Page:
Trauma and Bleeding Chief Complaint: 31 year-old Afrian American male injured whilerok-climbing History of Present Ilness: This 31-year-old male was rock-climbing with two friends at a national park 14 miles away from the nearest hospital when he suddenly lost his footing and slid 18 feet to the ground. Both friends who witnessed the fall said that he slid against sharp rock all of the way down, landing almost in a standing-up position, finally slumping to the ground. They also said that his head was not jarred during the slide. The man was alert and oriented when his friends reached him, and could move all four extremities quite easily. He had multiple scrapes over his anterior torso and a larg gash over his right anterior upper thigh (near the groin) which was bleeding profusely. makeshift tourniquet slowed the bleeding. The party was able to rad io to the park rangers station for help. The ranger, in turn, contacted the “med-evac” unit at the city hospital. The helicopter located and evacuated each arm in-fligh the man. A large-bore IV was placed in t, and normal saline fluid was administered intravenously. The patient became increasingly disoriented during the flight, reaching the emergency room a 40 minutes after the fall. Past Medical History: According to the man’s friends, the patient was in good health prior to the accident, with no history of allergies, anemia, bleeding disorders, or diabetes mellitus. Family History: Family history was not attainable. The patient’s family lived in another state and could not be contacted. Physical Examination: The patient was lethargic but responsive to shouting and sternal pinch. He had multiple abrasions over his chin, neck, anterior thorax, and abdomen. A six-inch-long, half-inch deep laceration was noted in the right inguinal region, extending into the right, upper thigh. The tourniquet placed in this area was soaked with blood. Height 6′ 2″, weight 205 lbs. Vital signs were as follows: HR 112 (supine) and 128 (sitting), BP 108/ 60 (supine) and 92 /52 (sitting), RR 32, rectal temp 99.4°F. Skin was cold and clammy, and nail beds, palms, and mucous membranes were pale. Carotid, radial, left femoral, and dorsalis pedis pulses were al weak and thready. Cranial nerves, to the extent that they could be tested, were intact bilaterally. Pupils were equal, regular, and reactive to light. External jugular venous collapse point was not visible in either the sitting or recumbent position. Heart sounds were regular, tachycardic, with no murmur, Ss or S4 sounds. Lungs were clear to percussion and auscultation. Abdominal guarding was noted, attributable to multiple lacerations; no masses were felt. Blood was drawn, typed, and crossed. A urethral catheter was placed to monitor urinary output, and another catheter was placed into the right subclavian vein and threaded into the superior vena cava to monitor central venous pressure. A cardiovascular surgeon was consulted for repair of the lacerated right femoral artery.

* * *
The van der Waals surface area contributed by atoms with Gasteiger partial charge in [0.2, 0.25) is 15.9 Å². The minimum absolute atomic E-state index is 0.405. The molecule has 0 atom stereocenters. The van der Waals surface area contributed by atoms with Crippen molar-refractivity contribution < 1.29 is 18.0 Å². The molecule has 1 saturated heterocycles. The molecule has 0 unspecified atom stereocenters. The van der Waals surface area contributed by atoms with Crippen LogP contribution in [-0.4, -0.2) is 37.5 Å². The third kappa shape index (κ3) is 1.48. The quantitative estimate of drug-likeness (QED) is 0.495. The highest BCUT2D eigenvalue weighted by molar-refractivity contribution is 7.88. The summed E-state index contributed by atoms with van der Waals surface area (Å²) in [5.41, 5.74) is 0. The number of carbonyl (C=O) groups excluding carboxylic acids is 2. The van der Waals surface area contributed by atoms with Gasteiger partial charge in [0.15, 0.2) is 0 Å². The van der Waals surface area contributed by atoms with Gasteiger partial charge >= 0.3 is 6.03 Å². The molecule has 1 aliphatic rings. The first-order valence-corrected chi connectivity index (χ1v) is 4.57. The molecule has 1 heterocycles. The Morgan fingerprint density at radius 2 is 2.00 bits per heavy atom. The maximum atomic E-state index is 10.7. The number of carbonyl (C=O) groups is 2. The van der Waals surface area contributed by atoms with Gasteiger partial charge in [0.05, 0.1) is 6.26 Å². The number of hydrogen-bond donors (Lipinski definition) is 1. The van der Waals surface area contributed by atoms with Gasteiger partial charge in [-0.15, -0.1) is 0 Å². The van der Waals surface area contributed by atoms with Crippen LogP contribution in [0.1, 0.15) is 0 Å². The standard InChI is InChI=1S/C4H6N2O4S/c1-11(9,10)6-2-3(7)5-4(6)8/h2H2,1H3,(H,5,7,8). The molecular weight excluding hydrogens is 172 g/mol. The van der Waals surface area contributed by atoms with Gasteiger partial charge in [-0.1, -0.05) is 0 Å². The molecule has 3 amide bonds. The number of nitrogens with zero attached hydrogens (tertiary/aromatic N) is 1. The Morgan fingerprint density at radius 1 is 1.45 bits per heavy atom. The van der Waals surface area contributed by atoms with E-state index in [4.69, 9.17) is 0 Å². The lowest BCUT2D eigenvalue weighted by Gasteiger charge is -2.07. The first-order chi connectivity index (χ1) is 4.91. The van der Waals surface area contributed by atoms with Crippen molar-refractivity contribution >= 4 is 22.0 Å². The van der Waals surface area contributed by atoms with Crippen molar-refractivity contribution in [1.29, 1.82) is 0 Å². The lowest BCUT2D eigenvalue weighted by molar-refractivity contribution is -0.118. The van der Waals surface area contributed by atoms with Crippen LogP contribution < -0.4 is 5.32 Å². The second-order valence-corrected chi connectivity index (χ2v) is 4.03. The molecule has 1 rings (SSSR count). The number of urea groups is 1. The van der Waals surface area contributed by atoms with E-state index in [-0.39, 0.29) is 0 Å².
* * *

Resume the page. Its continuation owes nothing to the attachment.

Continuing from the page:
Laboratory studies of the venous blood revealed the following: Blood Type A+ Diferwhite biood cell (WBC) count-7,400 WBCs /mm(normal 4,000 to 11,000) Differential WBC count revealed 59% neutrophils Hematocrit-46% Hemoglobin -15.0 gm/di Sodium (Na-138 mEq/L Potassium (K) = 5.1 mEq / L Chloride (C)- 104 mEq/L BUN 27 mg / d Creatinine 1.9 mg /dl Glucose 165 mg /d SGPT 41 IU / L SGOT 48 IU/L normal-55-70%) normal 42-54%) (normal 14-18 gm /d) (normal 136-145 mEq/L) normal-3.5-5.1 mEq/) normal-96-106 mEq / L) normal 6-23 mg / d) (normal = 07-15mg/dl) normal-70-160 mg /dl) (normal 0-33 I0/L) Knormal 041 IU/L) Laboratory studies of the arterial blood revealed the following: Blood pH -7.28 pCO2 31 mm Hg p02-78 mm Hg Hemoglobin-O2-saturation-88% (normal = 94-100%) HCO3] 14 mEq / L (normal 7.35-7.45) (normal = 40 mm Hg) (normal= 90-100 mmHg) (normal 22-26 mEq/L Urinary output in first 60 minutes in ER was 20 ml (color was dark yellow). Urine specific gravity1.029 (normal -1.003-1.030). Central venous pressure ranged from 1 to 3 cm H20 throughout the cardiac cycle (normal range 5.5 to 13 cm H20) ECG revealed normal sinus rhythm with slight ST-depression in most leads. As soon as whole blood became available, 2 units were rapidly transfused into this patient.
9. If the hematocrit was in the normal range, why was the patient given 2 units of whole blood? 10. If this patient were stabilized, how would his hematocrit change over the next 24 hours? 11. Why was whole blood (rather than packed RBCs) given to this patient? 12. Physicians attending to this patient debated ordering an abdominal CT scan, but decided ultimately against it. Why might they have ordered one?
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https://nursingpaperspros.com/wp-content/uploads/2020/05/logo-nursing--300x60.png00Hectorhttps://nursingpaperspros.com/wp-content/uploads/2020/05/logo-nursing--300x60.pngHector2020-06-07 19:19:172020-06-07 19:19:17Physicians attending to this patient debated ordering an abdominal CT scan, but decided ultimately against it. Why might they have ordered one?
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